Despite India’s outstanding growth in the last two decades, low pay and wage inequality remain serious obstacles towards achieving inclusive growth. An effective minimum wage policy that targets the vulnerable bottom rung of wage earners can help in driving up aggregate demand and building and strengthening the middle class, and thus spur a phase of sustainable and inclusive growth. However, the present minimum wage system in India is extremely complex with 1,915 minimum wages defined for various scheduled job categories for unskilled workers across various states. Despite its complex structure and proliferation of scheduled employments over time, the Minimum Wages Act,1948 does not cover all wage workers. One in every three wage workers in India has fallen through the crack and is not protected by the minimum wage law. Given this situation, this chapter reviews the situation pertaining to minimum wages in India and suggests the way forward for rationalising and streamlining the policy for minimum wages.


11.1 Minimum wages for labour rendered has been a feature of society since ancient times. For instance, the famous Indian treatise from 2nd Century BCE, Arthashastra, ordained “the lowest wages for state employees was 60 panas per year for unskilled workers such as servants, guards, valets, palanquin bearers, and labourers.” Similarly, the minimum wages for agricultural labourers, watchmen, cowherds and other unskilled workers in the private sector was effectively set at 60 panas a year1 (Chapter-3, Book V:”The Conduct of Courtiers”). Similarly, the Code of Hammurabi, which is often cited as the oldest written laws on record, mentions minimum wages: “If a man hires a workman, then from the beginning of the year until the fifth month he shall give six grains of silver per diem. From the sixth month until the end of the year he shall give five grains of silver per diem.”

11.2 In recent years, minimum wage systems have been strengthened by many countries to lift workers out of poverty and to reduce levels of inequality. The renewed interest in minimum wage arises as recent literature and evidence suggests that minimum wages can promote social justice without any major negative implication for employment if wages are set at an adequate level.

11.3 In the last five years, during a period of global economic slowdown, sluggish global trade and export growth, India’s growth story has been powered by private consumption. Therefore, with 93 per cent workers in the informal economy, a well designed minimum wage system can reduce inequalities in incomes, bridge gender gaps in wages and alleviate poverty.

11.4 Wage levels and distribution of wages are, to a large extent, influenced not only by skills and productivity levels, but also by the role of labour market institutions, particularly minimum wages and collective bargaining. But for the minimum wage system to play a meaningful role in aligning protection with the promotion of sustainable growth, it must be properly designed, its goals clarified, and its enforcement made effective. However, the minimum wage system in India is extremely complex with a plethora of minimum wages. Given this situation, this chapter reviews the situation pertaining to minimum wages in India and suggests the way forward for rationalising and streamlining the policy for minimum wages.


11.5 The Indian Minimum Wage System has been quite a debated and dynamic issue.

  • India was one of the first developing countries to introduce minimum wages with the enactment of the Minimum Wages Act way back in 1948. The Act protects both regular and casual workers. Minimum wage rates are set both by the Central and the State governments for employees working in selected ‘scheduled’ employment2. Minimum wages have been set for different categories of workers according to skill levels, location and occupations. The Act did not prescribe norms for fixing the level of the minimum wage. However, it provided for tripartite advisory boards consisting of employers, employees of scheduled employments, and independent persons to advise the Government in fixing minimum wages.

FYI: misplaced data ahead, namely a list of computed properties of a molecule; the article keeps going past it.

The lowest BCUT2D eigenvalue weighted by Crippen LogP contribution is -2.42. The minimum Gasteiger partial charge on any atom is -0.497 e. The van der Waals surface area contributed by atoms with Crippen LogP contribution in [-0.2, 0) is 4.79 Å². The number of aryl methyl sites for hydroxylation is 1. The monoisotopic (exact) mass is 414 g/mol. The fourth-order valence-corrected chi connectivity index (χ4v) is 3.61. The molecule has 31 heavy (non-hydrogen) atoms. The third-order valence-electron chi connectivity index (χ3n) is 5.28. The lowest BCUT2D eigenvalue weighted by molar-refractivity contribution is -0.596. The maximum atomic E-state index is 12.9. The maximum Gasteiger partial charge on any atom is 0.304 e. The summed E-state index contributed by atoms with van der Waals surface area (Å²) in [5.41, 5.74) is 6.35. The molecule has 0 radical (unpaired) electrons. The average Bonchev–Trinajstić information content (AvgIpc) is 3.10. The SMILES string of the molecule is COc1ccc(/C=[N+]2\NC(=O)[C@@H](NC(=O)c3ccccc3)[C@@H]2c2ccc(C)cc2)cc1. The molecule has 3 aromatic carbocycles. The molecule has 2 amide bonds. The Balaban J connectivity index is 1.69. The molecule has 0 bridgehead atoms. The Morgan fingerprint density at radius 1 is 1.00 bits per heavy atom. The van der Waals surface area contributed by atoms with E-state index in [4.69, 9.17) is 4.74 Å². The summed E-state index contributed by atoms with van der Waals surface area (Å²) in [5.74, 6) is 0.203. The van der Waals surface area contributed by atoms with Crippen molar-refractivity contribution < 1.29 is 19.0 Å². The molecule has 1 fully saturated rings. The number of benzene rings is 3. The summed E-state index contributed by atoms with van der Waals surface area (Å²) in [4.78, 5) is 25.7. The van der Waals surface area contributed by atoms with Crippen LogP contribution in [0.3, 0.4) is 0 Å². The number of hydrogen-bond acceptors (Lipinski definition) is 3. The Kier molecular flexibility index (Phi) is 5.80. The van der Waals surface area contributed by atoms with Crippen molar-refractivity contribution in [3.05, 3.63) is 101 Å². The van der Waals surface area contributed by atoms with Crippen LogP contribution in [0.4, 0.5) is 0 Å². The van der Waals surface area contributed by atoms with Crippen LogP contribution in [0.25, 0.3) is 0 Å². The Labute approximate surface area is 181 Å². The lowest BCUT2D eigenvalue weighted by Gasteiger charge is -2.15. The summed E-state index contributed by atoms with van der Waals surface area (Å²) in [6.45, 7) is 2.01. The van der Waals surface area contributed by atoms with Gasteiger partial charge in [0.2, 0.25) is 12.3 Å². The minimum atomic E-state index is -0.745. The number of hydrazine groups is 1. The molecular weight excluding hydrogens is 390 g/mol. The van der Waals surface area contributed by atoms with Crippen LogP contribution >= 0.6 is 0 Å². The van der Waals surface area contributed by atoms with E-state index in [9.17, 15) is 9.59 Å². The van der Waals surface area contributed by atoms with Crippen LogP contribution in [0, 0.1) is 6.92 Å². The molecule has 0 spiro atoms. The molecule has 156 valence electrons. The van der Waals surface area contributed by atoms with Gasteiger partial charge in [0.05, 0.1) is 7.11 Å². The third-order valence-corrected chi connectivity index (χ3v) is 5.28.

• The Indian Labour Conference (ILC) of 1957 recommended determining the minimum wage based on the principle of a household’s needs.
  • In 1988, the Labour Minister’s Conference made recommendations for linking minimum wage with the cost of living index, which became mandatory in 1991.
  • In 1992, the Supreme Court of India ruled that minimum wage should also be linked with aspects such as children’s education, medical requirements etc.


11.6 The idea of a national level minimum wage has been debated since the enactment of the Minimum Wages Act in India. The main argument against a national minimum wage has been the existence of wide disparities in economic development and large variations in cost of living between regions and states. Box 1 portrays the time-line involved in arriving at a National Floor Level Minimum Wage (NFLMW) in India.


11.7 Over the last 70 years, the minimum wage system in India has expanded and has become complex. The first set of complexities arises from issues relating to its coverage. Today, there are nearly 429 scheduled employments and 1,915 scheduled job categories for unskilled workers. This massive expansion in job categories and wage rates has led to major variations not only across states but also within states.

11.8 A second set of complexities arises from the lack of uniform criteria for fixing the minimum wage rate. In some states or in specific scheduled employments, minimum wages are linked to the cost of living, through a variable dearness allowance (VDA) whereas other states do not include the VDA component. All this affects the level and variation of wage rates that can be observed across and within States.

11.9 The variation of scheduled employments and minimum wage rates within and across states is shown in Figure 1. The number of scheduled employments varies from 3 in Mizoram to 102 in Assam with the number of scheduled employments being in the high double digits in most states. Similarly, the notified lowest minimum wage rate (per day) varies from `115 in Nagaland to Rs.538 in Delhi. The range (difference between highest and lowest minimum wages) in each state varies from Rs. 16 in Nagaland to Rs.905 in Kerala.